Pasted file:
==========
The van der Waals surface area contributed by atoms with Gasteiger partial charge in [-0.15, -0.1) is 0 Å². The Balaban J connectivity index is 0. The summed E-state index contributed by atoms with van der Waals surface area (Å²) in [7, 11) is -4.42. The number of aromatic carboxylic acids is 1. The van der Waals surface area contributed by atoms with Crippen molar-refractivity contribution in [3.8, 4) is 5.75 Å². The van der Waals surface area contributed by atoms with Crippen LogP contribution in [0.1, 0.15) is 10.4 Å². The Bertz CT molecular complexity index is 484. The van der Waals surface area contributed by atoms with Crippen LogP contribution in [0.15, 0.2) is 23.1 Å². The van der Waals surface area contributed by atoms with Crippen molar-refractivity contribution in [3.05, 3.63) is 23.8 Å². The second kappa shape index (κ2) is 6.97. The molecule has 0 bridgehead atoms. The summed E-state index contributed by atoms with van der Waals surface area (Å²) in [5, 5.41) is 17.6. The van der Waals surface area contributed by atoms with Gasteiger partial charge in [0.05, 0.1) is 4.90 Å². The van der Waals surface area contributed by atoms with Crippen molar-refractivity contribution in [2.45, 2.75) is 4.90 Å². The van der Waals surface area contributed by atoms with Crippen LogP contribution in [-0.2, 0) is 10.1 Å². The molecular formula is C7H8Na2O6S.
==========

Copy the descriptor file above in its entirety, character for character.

The van der Waals surface area contributed by atoms with Gasteiger partial charge in [-0.15, -0.1) is 0 Å². The Balaban J connectivity index is 0. The summed E-state index contributed by atoms with van der Waals surface area (Å²) in [7, 11) is -4.42. The number of aromatic carboxylic acids is 1. The van der Waals surface area contributed by atoms with Crippen molar-refractivity contribution in [3.8, 4) is 5.75 Å². The van der Waals surface area contributed by atoms with Crippen LogP contribution in [0.1, 0.15) is 10.4 Å². The Bertz CT molecular complexity index is 484. The van der Waals surface area contributed by atoms with Crippen LogP contribution in [0.15, 0.2) is 23.1 Å². The van der Waals surface area contributed by atoms with Crippen molar-refractivity contribution in [3.05, 3.63) is 23.8 Å². The second kappa shape index (κ2) is 6.97. The molecule has 0 bridgehead atoms. The summed E-state index contributed by atoms with van der Waals surface area (Å²) in [5, 5.41) is 17.6. The van der Waals surface area contributed by atoms with Gasteiger partial charge in [0.05, 0.1) is 4.90 Å². The van der Waals surface area contributed by atoms with Crippen molar-refractivity contribution in [2.45, 2.75) is 4.90 Å². The van der Waals surface area contributed by atoms with Crippen LogP contribution in [-0.2, 0) is 10.1 Å². The molecular formula is C7H8Na2O6S.